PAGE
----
Invisible Cities: Art Inspired by the Great Writer Italo Calvino

Italo Calvino had a great cultural influence on many artists inspired by his work. From Diomira to Berenice, here are depictions of the Italian writer’s imaginary cities.

Apr 13, 2022By Elizabeth Berry, BA English, Italian, & Writing Seminars

maurilia city and emiris italo calvino inspired art


Throughout history, artists have been inspired by stories. Italo Calvino’s literary masterpiece Invisible Cities was published in 1972 and has influenced many forms of art ever since. The novel is based on the story of Marco Polo, who describes 55 fictional cities in detail throughout the course of the book. Over the years, artists have re-imagined and illustrated these cities in countless ways. Below are some of the most notable and unconventional works that represent Calvino’s Invisible Cities.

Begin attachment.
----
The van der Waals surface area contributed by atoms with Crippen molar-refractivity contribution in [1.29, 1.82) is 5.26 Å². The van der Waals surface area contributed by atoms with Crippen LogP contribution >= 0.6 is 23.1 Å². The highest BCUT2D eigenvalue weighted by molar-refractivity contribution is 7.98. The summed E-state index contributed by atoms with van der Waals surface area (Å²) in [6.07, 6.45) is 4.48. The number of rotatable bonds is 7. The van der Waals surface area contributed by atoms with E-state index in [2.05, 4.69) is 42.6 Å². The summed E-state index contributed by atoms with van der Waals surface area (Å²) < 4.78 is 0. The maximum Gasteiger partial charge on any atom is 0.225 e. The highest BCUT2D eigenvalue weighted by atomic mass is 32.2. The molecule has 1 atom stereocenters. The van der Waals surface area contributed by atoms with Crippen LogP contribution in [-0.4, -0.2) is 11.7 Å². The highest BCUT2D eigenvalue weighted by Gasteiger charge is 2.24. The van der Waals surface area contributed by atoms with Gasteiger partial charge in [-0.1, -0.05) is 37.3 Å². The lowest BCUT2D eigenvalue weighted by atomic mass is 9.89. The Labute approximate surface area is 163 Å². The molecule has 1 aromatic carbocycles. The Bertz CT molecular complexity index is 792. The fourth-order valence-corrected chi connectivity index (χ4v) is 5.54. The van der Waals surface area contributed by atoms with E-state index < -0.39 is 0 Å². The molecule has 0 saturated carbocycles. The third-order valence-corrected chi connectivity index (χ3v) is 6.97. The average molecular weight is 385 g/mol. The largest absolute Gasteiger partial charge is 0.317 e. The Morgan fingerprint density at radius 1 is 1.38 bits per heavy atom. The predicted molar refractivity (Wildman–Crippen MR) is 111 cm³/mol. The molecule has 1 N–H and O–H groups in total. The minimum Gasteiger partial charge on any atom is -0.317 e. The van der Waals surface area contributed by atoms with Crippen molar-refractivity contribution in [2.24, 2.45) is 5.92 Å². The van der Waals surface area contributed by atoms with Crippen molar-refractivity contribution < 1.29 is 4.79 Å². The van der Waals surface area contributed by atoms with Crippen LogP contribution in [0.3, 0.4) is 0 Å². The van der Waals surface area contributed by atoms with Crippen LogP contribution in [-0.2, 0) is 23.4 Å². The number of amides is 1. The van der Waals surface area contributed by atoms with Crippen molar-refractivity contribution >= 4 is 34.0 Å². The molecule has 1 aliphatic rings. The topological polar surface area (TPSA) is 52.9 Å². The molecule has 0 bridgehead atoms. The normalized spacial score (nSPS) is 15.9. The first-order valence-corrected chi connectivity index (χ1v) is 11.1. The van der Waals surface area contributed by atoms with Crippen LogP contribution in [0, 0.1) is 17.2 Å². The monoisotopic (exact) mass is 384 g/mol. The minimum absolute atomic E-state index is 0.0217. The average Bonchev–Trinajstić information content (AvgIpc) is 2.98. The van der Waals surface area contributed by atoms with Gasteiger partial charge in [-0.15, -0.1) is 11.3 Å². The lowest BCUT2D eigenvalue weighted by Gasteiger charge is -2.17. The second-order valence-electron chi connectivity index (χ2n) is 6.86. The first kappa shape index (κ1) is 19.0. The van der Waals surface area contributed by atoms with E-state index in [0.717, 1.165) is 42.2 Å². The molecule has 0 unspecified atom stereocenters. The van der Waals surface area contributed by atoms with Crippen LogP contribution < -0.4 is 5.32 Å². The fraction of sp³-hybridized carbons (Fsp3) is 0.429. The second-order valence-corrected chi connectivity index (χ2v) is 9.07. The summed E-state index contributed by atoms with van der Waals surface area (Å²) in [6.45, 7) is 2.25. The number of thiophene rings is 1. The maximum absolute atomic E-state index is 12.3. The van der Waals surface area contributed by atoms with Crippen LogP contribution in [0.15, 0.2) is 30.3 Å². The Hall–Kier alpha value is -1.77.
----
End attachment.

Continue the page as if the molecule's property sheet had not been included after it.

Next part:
René Magritte: Italo Calvino’s Surrealist Choice

italo calvino The Castle of the Pyrenees Rene Magritte 1959 Oil on
The Castle of the Pyrenees by René Magritte, 1959, via The Israel Museum, Jerusalem


Before we get into the works inspired by Italo Calvino, let’s look at a painting that may have inspired the author while he was writing his Invisible Cities. The Castle of the Pyrenees is a work created by René Magritte, a French artist known for his surrealist art. This is the piece that adorned the cover of the first edition of the novel in 1972. While it’s not clear whether Calvino looked to Magritte’s artwork while writing, it’s evident that he and his publisher thought it represented the book well.